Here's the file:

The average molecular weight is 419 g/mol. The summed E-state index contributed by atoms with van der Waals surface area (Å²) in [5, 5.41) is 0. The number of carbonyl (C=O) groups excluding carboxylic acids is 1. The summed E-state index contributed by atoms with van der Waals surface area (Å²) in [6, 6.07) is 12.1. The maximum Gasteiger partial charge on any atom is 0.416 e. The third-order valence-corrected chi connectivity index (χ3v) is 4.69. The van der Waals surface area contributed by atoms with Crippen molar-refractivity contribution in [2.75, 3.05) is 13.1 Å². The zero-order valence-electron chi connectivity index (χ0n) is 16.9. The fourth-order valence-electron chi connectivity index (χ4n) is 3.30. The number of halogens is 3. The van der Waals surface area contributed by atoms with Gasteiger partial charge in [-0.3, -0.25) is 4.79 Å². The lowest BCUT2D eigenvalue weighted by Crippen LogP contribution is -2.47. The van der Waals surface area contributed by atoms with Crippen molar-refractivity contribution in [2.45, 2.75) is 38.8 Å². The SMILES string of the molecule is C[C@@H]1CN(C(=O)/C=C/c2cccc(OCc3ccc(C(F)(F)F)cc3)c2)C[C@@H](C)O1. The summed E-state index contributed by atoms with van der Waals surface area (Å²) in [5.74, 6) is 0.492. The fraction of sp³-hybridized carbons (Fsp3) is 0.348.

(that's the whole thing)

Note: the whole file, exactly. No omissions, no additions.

The average molecular weight is 419 g/mol. The summed E-state index contributed by atoms with van der Waals surface area (Å²) in [5, 5.41) is 0. The number of carbonyl (C=O) groups excluding carboxylic acids is 1. The summed E-state index contributed by atoms with van der Waals surface area (Å²) in [6, 6.07) is 12.1. The maximum Gasteiger partial charge on any atom is 0.416 e. The third-order valence-corrected chi connectivity index (χ3v) is 4.69. The van der Waals surface area contributed by atoms with Crippen molar-refractivity contribution in [2.75, 3.05) is 13.1 Å². The zero-order valence-electron chi connectivity index (χ0n) is 16.9. The fourth-order valence-electron chi connectivity index (χ4n) is 3.30. The number of halogens is 3. The van der Waals surface area contributed by atoms with Gasteiger partial charge in [-0.3, -0.25) is 4.79 Å². The lowest BCUT2D eigenvalue weighted by Crippen LogP contribution is -2.47. The van der Waals surface area contributed by atoms with Crippen molar-refractivity contribution in [2.45, 2.75) is 38.8 Å². The SMILES string of the molecule is C[C@@H]1CN(C(=O)/C=C/c2cccc(OCc3ccc(C(F)(F)F)cc3)c2)C[C@@H](C)O1. The summed E-state index contributed by atoms with van der Waals surface area (Å²) in [5.74, 6) is 0.492. The fraction of sp³-hybridized carbons (Fsp3) is 0.348.